Using an example can make your audience understand what you are trying to tell them better and make it more interesting. Sometimes facts are dry, and hearing a lot of facts in a row may just be boring and may not actually pull your reader’s interest toward that opinion you’re trying to convince them of. If you use an expert opinion, your expert should have a title, or credentials of some sort that clearly indicates the expert’s knowledge and experience of the topic.
If you’re saying someone is an expert on, say, a certain drug, then you may want the doctor to be there to say, “Oh, well, amoxicillin really does have all these health benefits. Here are all the things that I can tell you about that.” You want a doctor. You want him to be able to show he’s got a degree in medicine. You don’t want it to be just someone that comes on and says, “Oh, yeah. I’ve given my kid amoxil several times and my kid always gets better after a cold.” That’s not what you want.
You want someone who’s got verifiable credentials, to be an expert. We’ve looked at making claims using facts to support your thesis and using examples and expert opinions to back those up. You can also look at emotional appeals. Opinions are formed by emotion, as well as reason. These are going to play more on reason, more on logic, where emotional appeals are going to pull on a reader’s emotions. These should be used in a proper and ethical manner. That’s important to remember.
If you’re going to appeal to a reader’s emotions, you need to be responsible about it and make sure you’re doing it the right way. Let me show you some examples to expand on that. Think about drunk-driving ads. Sometimes, you may see some really sad and graphic things in those ads. What’s being shown is shown to you to let you know that this is a serious issue, that people should not drive after drinking, because there can be terrible consequences.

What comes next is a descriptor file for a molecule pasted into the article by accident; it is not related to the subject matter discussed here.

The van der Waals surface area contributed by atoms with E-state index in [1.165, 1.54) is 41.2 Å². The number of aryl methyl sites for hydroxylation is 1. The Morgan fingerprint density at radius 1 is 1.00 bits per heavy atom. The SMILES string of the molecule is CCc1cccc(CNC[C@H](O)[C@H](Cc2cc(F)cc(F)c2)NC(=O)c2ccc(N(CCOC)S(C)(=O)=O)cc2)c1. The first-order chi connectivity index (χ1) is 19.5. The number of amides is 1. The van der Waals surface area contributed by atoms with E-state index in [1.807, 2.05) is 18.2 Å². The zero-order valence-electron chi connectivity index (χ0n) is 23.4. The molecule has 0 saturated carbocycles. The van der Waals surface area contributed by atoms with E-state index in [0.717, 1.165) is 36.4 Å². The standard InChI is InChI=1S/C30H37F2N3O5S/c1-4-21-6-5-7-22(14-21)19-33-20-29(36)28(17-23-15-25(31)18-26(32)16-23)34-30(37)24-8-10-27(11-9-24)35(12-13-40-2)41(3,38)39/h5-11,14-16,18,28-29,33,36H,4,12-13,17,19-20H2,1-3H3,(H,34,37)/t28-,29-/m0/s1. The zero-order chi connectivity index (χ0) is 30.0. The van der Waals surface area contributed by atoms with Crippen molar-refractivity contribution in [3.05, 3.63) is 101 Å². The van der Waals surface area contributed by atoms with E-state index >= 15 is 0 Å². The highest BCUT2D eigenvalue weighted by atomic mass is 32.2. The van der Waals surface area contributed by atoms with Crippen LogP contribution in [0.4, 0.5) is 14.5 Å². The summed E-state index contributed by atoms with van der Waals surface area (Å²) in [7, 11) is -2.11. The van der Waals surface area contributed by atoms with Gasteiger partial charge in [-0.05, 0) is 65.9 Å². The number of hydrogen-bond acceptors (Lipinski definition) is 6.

Anyone using that information should be using it to support not drinking and driving. Even though it’s pulling on your emotions, it’s doing it for a good reason. Let’s look at politics. A lot of times, one candidate will put out an ad saying how patriotic they are, showing how they’ve served their country and all the ways they’re patriotic. That’s really nice, but, often, it’s going to also imply that the other candidate competing against the first one is not very patriotic.
That’s usually far from the truth. Meanwhile, that first candidate’s patriotism is going to link them to voters. Voters are going to say, “Oh, I really care about the country, too, so I need to go with this guy because he’s patriotic and the other one isn’t,” even though that’s not true. You don’t want to mislead your audience with emotional appeals. One other way that that could be done is with loaded language.
If someone is extremely religious and they are called a fanatic, the word “fanatic” has a certain connotation to it that is negative, the same way as if someone was environmentally conscious and someone called him a tree-hugger. That has a negative connotation. Using loaded language like that can give negative connotations and pull on a reader’s emotions that way. That’s not what you want to do. You want to use it to support your argument, but not put down other things.
Whenever you’re writing a persuasive essay, make sure you’re keeping in mind who your audience is, what their interests are, how much they may already know about the topic, and what’s going to help them the most. Then, you can decide if you want to use small claims along the way, expert opinions and examples, or emotional appeals to back up your thesis. The most important thing you’re going to need to do is to win your audience’s trust. You want to establish that you’re credible, so you can convince them that your opinion is the correct one.
Provided by: Mometrix Test Preparation
Last updated: 07/11/2018